Workhorse Group Inc., which makes electric delivery vehicles and drones, is hoping to raise funds to cover working capital by offering 7.3 million shares of its common stock at $3 a share.
The Loveland, Ohio, company raised $20.5 million in net proceeds from the sale – which closed Wednesday – to cover corporate expenditures, research and development and more.
The company’s stock surged past $11 a share in mid-April, but quickly slumped down. Workhorse, which has a market capitalization of roughly $90 million, started the new year at $7.06 a share but closed on Jan. 31 at $3.24 a share.
Workhorse’s revenue exploded in 2016, soaring to an estimated $6.5 million by year-end compared with $139,980 the prior year, according to its Securities and Exchange Commission filing. But since launching in 2007, it has incurred $56.6 million in net losses and expects the outflow to continue “for the foreseeable future.”
The company has yet to achieve positive cash flow and is increasingly cash-poor, with roughly $500,000 as of Dec. 31, compared with $3.1 million on Sept. 30.
“We may never achieve or sustain profitability,” Workhorse warned in the risks portion of its stock offering prospectus. “Our existing capital resources, including the expected proceeds from this offering, will be insufficient to fund our operations beyond the end of the fourth quarter of 2017. Accordingly, we will need additional financing.”
In September, the company said its partner, body manufacturer VT Hackney, is among six candidates to win a contract with the U.S. Post Office to produce hundreds of thousands of a new mail delivery truck. Workhorse and VT Hackney will spend the year developing 50 prototype vehicles for the agency to evaluate.
Workhorse is also developing a truck-mounted, FAA-compliant drone delivery system called HorseFly.
In May, the company plans to present a working prototype of its W-15 electric pickup work truck at the ACT EXPO Conference in Long Beach, Calif. The W-15 is being billed as the most economical, safest and lowest-emission pickup in the country.
The vehicle – which is designed for fleets – has an 80-mile battery-powered range, with a gasoline range-extender. Duke Energy is one of several possible clients that have signed non-binding letters of interest, with a potential purchase order of up to 500 trucks.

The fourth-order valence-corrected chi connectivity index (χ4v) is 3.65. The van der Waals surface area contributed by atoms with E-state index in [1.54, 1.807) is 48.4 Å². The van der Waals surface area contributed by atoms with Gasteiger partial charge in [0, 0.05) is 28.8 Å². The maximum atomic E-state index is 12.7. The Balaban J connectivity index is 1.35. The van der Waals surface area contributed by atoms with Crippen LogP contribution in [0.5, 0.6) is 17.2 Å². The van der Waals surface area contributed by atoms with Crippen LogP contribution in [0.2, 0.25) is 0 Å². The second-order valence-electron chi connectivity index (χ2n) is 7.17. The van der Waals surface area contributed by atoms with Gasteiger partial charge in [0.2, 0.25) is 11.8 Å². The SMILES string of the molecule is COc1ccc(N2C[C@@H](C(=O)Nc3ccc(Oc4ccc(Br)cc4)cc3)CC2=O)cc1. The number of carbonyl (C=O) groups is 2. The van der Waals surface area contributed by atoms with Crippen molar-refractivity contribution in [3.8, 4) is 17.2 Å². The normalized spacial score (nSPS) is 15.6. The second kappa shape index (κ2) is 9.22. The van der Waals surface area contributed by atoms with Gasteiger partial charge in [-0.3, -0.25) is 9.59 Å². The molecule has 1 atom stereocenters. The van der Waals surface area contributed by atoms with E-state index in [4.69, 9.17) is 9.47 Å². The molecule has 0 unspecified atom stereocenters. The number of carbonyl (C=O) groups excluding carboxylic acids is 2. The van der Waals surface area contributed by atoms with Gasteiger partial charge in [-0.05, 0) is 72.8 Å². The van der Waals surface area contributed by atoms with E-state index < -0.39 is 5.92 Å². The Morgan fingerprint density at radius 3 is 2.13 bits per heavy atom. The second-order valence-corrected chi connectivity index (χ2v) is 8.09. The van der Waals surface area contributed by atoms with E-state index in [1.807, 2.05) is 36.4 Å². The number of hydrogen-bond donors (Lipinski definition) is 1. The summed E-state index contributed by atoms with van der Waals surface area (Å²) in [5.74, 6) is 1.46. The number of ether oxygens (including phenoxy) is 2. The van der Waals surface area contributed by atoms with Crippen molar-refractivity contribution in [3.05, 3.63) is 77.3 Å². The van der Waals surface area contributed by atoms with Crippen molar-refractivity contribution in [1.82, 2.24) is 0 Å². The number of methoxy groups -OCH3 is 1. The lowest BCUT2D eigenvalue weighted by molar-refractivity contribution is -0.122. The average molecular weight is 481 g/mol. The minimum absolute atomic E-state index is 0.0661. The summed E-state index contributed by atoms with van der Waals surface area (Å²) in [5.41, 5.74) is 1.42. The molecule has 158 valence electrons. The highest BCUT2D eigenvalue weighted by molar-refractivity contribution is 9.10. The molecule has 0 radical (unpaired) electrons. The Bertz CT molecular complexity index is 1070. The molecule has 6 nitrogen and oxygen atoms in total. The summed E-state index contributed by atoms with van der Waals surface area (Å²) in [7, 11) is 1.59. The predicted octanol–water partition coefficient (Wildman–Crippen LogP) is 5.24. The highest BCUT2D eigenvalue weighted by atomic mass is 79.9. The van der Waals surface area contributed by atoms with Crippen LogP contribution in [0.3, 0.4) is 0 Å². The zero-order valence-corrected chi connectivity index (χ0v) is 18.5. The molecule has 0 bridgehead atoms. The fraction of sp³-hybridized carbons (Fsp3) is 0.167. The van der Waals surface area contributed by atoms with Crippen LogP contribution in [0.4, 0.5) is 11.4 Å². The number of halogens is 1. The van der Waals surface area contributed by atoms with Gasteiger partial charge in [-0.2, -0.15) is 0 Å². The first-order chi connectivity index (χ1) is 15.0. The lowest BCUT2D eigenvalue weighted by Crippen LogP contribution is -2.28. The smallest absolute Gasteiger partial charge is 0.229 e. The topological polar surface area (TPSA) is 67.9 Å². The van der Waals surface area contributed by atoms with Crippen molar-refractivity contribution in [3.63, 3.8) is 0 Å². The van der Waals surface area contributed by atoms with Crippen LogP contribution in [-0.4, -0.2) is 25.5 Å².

Workhorse owns an assembly plant in Indiana and a production facility in Ohio.
But in its prospectus, the company divulged a litany of concerns about its future. It currently loses money on each vehicle it sells and is working hard on initiatives to reduce costs to boost its competitiveness.
Market forces – volatile demand, currency fluctuations and uneven pricing for lithium-ion cells and other raw materials – could upend the company, as could sustained low fossil fuel prices. Workhorse said it doesn’t have long-term supply contracts in place.
Its electric vehicle business could be vulnerable to better-equipped rivals such as Ford Motor Co. and Freightliner, while its drone operation is facing up against behemoths such as Google and Amazon.
But Workhorse seemed especially concerned about whether changes in the electric vehicle market – sparked in part by Donald Trump’s presidential victory and regulatory uncertainty about alternative energy subsidies in the hands of a Republican Congress – could cause its products “to become obsolete or lose popularity.”
“The modern electric vehicle industry is in its infancy and has experienced substantial change in the last few years,” the company wrote. “To date, demand for electric vehicles has been slower than forecasted by industry experts.”
Editors note: This story was updated on Feb. 2. 2017 to reflect the final amount Workhorse raised via the stock offering.